Mohamad Johan is President & Founder of the Malaysia HempTech Industrial Research Association (MHIRA), a sustainability-focused NGO. He formed an environmental waste NGO in 2010 and then formed MHIRA in 2015, and since that time has empowered more than 100,000 Malaysian students through a nationwide zero waste campaign. Empowering communities has been his passion since he graduated from a local college in 2006, after which he taught refugees and local students in Malaysia.
HempToday: Which hemp sectors do you think have the potential to develop most quickly in Malaysia?
Mohamad Johan: We have a half-year plan to introduce and kickstart an agriculture initiative based on raw stalk and fiber in four Malaysian states, with potential to produce 100 tons per month. That’s where we see the first possibilities. And soon we will be introducing medical hemp and other end products from hemp.
Meet Mohamad Johan at the the Asian Hemp Summit
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HT: What does the investment picture look like in Malaysia? Are there local investors looking into industrial hemp? Is there interest among foreign investors?
MJ: Both local and foreign investors are looking at Borneo and West Malaysia with high interest. Our climate will enable us to produce multiple crops each year. We are still doing research and will be introducing new seeds for a variety of products and industries where hemp fits in.
HT: How would you describe the level of support the Malaysian government provides to the hemp sector?
MJ: The interest is high due to neighboring countries showing actual implementation, but there’s still the necessity to create more awareness and education. We bring the expertise and knowhow to assist our government in such endeavors.
HT: How do the UN’s Sustainable Development Goals (UNSDGs) guide the mission of MHIRA?
MJ: MHIRA has a clear environmental and social vision in identifying and aligning with one or more of the UNSDGs in everything we do. And we’re encouraging community and stakeholders to contribute directly or indirectly to achieving the SDGs. With collaboration and cooperation having been identified as the key ingredients, MHIRA has taken up the vital role of positively influencing corporate and industrial sectors to tackle the root causes of poverty and unite us to make a positive change for both people and planet.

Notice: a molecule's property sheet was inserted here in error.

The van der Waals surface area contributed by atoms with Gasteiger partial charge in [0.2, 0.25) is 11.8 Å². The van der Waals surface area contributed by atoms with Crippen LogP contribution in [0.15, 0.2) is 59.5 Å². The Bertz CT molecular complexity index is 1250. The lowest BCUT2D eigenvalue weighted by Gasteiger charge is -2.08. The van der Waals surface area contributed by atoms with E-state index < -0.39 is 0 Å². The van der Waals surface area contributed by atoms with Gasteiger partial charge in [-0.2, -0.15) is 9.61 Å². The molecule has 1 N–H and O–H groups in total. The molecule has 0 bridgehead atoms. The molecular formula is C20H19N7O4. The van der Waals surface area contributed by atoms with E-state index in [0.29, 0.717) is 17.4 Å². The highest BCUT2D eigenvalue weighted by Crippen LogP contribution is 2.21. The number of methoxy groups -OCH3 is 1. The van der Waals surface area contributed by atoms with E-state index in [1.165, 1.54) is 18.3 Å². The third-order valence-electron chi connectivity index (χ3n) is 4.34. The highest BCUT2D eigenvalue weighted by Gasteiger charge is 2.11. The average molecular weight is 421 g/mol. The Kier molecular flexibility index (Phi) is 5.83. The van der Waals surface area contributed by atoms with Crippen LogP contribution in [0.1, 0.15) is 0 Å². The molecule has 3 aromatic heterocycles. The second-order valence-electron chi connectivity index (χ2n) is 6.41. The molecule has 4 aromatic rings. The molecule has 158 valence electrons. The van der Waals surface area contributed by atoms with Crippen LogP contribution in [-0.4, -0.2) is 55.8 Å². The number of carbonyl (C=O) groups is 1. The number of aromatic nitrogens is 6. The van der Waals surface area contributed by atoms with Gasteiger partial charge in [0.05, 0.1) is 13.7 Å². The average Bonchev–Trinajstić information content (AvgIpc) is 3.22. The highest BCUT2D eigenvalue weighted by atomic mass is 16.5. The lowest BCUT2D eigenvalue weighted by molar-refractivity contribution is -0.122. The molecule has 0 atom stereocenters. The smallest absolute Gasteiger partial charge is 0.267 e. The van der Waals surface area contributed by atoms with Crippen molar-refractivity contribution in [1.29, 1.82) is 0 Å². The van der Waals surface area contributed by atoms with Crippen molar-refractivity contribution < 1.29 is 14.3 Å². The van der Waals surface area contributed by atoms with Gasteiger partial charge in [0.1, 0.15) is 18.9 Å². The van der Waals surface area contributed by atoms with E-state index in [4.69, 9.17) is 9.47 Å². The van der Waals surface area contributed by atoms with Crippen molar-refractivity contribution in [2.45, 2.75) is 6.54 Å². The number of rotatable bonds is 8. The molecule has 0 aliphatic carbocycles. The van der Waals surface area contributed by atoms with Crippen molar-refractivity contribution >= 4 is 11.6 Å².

We are leveraging MHIRA’s strengths to galvanize collaboration, particularly with non-traditional stakeholders, encouraging them to incorporate the SDGs into all facets of their operations.
In practice this could see, for example, the introduction of industrial hemp programs to support, enhance and recognize various professionals in the hemp industry. We also see great potential to empower farmers in the context of the SDGs.
HT: What is an example of the kind of R&D MHIRA is engaging in?
MJ: We are looking into land rehabilitation in some areas. Some parts of Borneo especially exhibit high acidity levels. We are working under an agreement with a government owned company to start lab work to study this problem.
HT: Tell us about the nationwide zero waste campaign that you organized.
MJ: After one year of setting up a local NGO in Malaysia, I began a waste management and education campaign known as “Ke Arah Sisa Sifar” or Towards Zero Waste Campaign in 2011. Me and my team of about 10 volunteers started cleaning and picking up trash using our friend’s lorry and managed to collect more than 2 tons of trash along a 5-kilometer stretch of roadside. After eight months we noticed most areas were cleared up by the local contractors and local council – a very positive outcome. After one year, our work was getting attention and support from a foundation, and we started educating 20 schools on proper waste management, recycling and helping students to understand the importance of waste reduction.